Last week the Supreme Court declined to hear the case brought by organic and conventional farmers, seed growers and agricultural organizations (Farmers) against Monsanto. The lawsuit sought protection for Farmers who wish to avoid using or selling genetically engineered seeds from accusations of patent infringement by the agri-giant in cases of seed contamination. The lawsuit also sought a judicial declaration of invalidity for 23 of Monsanto’s patents. See our entire coverage of the lawsuit and the claims raised by Farmers here.
The Supreme Court’s decision not to hear the case means that the Farmers’ case will not be reinstated nor decided on its merits and the decision from the Court of Appeals stands.
During litigation, Farmers argued that while they do not wish to use Monsanto’s seeds they are nonetheless at grave risk of doing so unintentionally-and face costly litigation-because their crops are extremely vulnerable to contamination. Moreover, both the lower court and the Court of Appeals acknowledged that some contamination is “inevitable.” The Court of Appeals further found that “[t]here is  a substantial risk that at least some of the [Farmers] could be liable for infringement if they harvested and replanted or sold contaminating seed.”
In fact, between 1997 and 2010, Monsanto brought approximately 144 patent infringement suits while approximately 700 other cases were settled without litigation. Farmers argued throughout the case that due to fear of litigation from Monsanto and given that GE seed contamination is not visible to the naked eye, they were compelled to forgo full use of their land and adopt burdensome genetic testing in order to avoid being contaminated.
The lower court dismissed the case largely on grounds that the Farmers were not yet contaminated despite recognizing that some contamination is “inevitable.” On appeal, the Court confirmed that any amount of transgenic seed contamination makes the Farmers potentially liable for infringing Monsanto’s patents on the seed, saying, “our cases suggest that one who, within the meaning of the Patent Act, uses (replants) or sells even very small quantities of patented transgenic seeds without authorization may infringe any patents covering those seeds.”
The Court of Appeals also recognized Monsanto’s aggressive litigation tactics but nonetheless affirmed the lower court’s dismissal. But the Court of Appeals differed with the lower court in its reasoning for the dismissal. “It is because the court of appeals found the likelihood of contamination and resulting infringement accusations sufficiently threatening that it issued a uniquely qualified opinion,” argued the Farmers in its Supreme Court briefs.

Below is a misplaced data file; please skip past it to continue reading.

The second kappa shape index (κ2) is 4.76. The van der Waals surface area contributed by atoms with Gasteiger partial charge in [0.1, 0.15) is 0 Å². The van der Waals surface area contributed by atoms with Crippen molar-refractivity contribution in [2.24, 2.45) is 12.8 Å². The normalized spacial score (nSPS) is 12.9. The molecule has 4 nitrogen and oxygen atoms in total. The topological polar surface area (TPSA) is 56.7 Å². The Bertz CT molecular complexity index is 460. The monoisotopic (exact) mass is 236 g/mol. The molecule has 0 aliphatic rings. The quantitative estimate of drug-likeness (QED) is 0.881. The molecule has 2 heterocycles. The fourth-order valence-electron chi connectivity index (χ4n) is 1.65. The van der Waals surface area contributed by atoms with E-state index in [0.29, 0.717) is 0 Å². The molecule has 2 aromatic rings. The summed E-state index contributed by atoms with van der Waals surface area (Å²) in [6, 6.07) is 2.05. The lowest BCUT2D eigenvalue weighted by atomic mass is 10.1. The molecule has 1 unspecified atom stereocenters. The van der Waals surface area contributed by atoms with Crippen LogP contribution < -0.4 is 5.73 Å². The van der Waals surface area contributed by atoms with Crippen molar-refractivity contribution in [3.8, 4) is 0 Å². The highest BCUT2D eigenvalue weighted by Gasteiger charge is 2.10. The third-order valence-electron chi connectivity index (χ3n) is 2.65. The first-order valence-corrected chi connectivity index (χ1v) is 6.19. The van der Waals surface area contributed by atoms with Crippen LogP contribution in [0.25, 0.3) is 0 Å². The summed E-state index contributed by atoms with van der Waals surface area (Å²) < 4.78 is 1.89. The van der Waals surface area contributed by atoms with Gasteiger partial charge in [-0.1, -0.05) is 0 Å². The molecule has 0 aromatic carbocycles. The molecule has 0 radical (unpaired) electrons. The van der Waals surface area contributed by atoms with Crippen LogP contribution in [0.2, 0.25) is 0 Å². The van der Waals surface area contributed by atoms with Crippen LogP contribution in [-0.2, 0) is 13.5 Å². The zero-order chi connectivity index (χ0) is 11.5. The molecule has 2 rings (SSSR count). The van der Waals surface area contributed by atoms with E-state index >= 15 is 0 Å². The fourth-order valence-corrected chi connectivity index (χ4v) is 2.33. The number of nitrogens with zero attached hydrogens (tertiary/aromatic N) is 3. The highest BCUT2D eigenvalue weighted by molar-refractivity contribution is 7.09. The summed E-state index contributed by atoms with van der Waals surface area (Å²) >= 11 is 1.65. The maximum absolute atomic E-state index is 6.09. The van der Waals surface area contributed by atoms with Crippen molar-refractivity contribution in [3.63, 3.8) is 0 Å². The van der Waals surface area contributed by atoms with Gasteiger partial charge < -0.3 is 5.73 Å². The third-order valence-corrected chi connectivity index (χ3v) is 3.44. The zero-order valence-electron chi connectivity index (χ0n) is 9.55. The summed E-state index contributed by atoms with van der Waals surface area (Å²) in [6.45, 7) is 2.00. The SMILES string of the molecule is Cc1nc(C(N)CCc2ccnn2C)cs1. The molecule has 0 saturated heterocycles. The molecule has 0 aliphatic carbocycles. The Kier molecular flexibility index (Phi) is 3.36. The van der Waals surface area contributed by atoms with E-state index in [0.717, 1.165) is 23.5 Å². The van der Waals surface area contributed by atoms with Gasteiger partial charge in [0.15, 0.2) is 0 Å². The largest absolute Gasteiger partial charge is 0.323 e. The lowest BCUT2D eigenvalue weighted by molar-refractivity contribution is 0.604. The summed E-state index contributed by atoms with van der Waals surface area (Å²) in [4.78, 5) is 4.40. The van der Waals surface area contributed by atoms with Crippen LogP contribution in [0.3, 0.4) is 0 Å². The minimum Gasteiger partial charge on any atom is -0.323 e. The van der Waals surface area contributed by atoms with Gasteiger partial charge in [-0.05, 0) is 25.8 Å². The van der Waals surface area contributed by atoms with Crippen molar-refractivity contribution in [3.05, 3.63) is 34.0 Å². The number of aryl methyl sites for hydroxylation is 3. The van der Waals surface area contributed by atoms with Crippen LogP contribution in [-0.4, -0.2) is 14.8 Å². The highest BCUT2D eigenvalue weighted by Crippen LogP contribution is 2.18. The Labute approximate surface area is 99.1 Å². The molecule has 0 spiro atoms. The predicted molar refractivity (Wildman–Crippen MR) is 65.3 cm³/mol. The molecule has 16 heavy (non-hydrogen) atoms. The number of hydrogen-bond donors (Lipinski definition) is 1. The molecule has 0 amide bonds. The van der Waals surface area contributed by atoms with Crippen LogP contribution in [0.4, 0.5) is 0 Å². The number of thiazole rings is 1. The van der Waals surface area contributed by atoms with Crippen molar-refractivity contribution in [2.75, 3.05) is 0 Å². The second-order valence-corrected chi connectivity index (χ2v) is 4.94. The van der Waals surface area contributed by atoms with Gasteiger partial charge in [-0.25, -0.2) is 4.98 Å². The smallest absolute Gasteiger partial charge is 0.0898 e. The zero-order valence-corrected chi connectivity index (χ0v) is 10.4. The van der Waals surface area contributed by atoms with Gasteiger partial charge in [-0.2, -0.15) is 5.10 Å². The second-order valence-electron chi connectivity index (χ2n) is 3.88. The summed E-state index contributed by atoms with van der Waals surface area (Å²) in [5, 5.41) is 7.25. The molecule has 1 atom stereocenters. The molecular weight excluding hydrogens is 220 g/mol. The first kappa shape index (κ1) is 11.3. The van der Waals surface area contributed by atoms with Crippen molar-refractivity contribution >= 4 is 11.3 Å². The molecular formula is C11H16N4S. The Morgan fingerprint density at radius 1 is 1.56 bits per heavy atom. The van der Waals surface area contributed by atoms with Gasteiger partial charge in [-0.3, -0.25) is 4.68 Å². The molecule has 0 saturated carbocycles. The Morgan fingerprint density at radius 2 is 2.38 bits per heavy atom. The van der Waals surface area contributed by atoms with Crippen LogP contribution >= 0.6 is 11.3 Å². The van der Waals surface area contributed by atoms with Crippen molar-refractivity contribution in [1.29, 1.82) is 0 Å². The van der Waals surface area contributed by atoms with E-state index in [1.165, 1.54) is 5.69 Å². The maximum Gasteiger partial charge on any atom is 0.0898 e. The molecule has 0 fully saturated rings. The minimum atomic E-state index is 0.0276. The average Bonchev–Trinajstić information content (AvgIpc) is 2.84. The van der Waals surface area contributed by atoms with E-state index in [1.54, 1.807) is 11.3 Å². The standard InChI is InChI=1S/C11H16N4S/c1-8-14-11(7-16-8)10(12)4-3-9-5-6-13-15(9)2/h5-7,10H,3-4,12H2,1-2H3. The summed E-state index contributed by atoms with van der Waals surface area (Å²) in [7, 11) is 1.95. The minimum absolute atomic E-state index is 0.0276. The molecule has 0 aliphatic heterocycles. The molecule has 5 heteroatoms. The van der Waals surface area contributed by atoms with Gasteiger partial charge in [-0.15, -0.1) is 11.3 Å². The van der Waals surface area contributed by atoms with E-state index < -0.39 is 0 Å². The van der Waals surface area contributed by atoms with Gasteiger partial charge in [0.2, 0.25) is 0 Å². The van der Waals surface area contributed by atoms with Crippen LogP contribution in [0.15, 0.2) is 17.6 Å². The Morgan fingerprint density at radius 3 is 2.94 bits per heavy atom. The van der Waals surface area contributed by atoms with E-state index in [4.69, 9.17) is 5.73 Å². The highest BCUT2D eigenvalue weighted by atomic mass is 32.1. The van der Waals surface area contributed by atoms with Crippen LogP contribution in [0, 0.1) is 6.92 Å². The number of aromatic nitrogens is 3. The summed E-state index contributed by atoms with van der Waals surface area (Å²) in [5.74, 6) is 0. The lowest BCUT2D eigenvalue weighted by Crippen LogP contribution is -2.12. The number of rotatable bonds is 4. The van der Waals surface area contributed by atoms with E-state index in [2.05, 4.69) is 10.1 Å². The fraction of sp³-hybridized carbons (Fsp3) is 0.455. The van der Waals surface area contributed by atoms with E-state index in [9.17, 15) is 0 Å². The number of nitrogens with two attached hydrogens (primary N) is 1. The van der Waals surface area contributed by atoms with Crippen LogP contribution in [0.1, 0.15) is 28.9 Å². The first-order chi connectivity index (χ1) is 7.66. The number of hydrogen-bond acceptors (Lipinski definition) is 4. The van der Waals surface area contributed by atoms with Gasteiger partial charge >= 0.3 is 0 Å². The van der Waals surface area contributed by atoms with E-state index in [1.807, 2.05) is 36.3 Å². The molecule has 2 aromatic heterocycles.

The Court of Appeals relied on and bound the company to its representations not to sue for contamination up to 1%. “Monsanto’s representations,” concluded the Court of Appeals, “unequivocally disclaim any intent to sue appellant growers, seed sellers, or organizations for inadvertently using or selling ‘trace amounts’ of genetically modified seeds.” The court further stated that “[w]hile Monsanto’s representations are not a covenant not to sue, they have a similar effect.”
But Farmers argued that is not enough. Even if the initial contamination could be “trace”, asserted Farmers in their Supreme Court briefs, just a few seasons of replanting harvested seeds from a previous crop can result in contamination well above 1%.
Daniel Ravicher, Executive Director of the Public Patent Foundation (PUBPAT) and lead counsel to the Farmers the case stated in a press release,
in light of the Court of Appeals decision, Monsanto may not sue any contaminated farmer for patent infringement if the level of contamination is less than one percent. For farmers contaminated by more than one percent, perhaps a day will come to address whether Monsanto’s patents may be asserted against them. We are confident that if the courts ever hear such a case, they will rule for the non-GMO farmers.